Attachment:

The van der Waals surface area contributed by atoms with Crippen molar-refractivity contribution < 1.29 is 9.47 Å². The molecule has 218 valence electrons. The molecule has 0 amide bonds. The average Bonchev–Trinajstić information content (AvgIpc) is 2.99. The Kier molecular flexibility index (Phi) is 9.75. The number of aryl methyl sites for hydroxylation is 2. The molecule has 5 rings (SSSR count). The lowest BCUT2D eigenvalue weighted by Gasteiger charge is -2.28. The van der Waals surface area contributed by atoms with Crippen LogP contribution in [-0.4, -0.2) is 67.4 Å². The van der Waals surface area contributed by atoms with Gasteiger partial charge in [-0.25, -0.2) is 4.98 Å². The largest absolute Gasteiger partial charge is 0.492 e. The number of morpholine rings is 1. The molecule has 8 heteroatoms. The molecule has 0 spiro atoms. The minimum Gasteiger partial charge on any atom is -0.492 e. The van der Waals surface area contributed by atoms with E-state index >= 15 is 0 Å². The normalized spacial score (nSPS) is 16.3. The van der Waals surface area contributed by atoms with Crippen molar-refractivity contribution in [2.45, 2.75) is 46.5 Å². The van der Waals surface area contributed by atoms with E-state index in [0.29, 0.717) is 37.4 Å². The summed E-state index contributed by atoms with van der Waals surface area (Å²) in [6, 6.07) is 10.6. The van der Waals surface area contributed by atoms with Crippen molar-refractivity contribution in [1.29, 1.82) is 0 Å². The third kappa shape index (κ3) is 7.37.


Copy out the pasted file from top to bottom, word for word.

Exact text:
The van der Waals surface area contributed by atoms with Crippen molar-refractivity contribution < 1.29 is 9.47 Å². The molecule has 218 valence electrons. The molecule has 0 amide bonds. The average Bonchev–Trinajstić information content (AvgIpc) is 2.99. The Kier molecular flexibility index (Phi) is 9.75. The number of aryl methyl sites for hydroxylation is 2. The molecule has 5 rings (SSSR count). The lowest BCUT2D eigenvalue weighted by Gasteiger charge is -2.28. The van der Waals surface area contributed by atoms with Crippen LogP contribution in [-0.4, -0.2) is 67.4 Å². The van der Waals surface area contributed by atoms with Gasteiger partial charge in [-0.25, -0.2) is 4.98 Å². The largest absolute Gasteiger partial charge is 0.492 e. The number of morpholine rings is 1. The molecule has 8 heteroatoms. The molecule has 0 spiro atoms. The minimum Gasteiger partial charge on any atom is -0.492 e. The van der Waals surface area contributed by atoms with E-state index >= 15 is 0 Å². The normalized spacial score (nSPS) is 16.3. The van der Waals surface area contributed by atoms with Crippen molar-refractivity contribution in [2.45, 2.75) is 46.5 Å². The van der Waals surface area contributed by atoms with E-state index in [0.29, 0.717) is 37.4 Å². The summed E-state index contributed by atoms with van der Waals surface area (Å²) in [6, 6.07) is 10.6. The van der Waals surface area contributed by atoms with Crippen molar-refractivity contribution in [1.29, 1.82) is 0 Å². The third kappa shape index (κ3) is 7.37.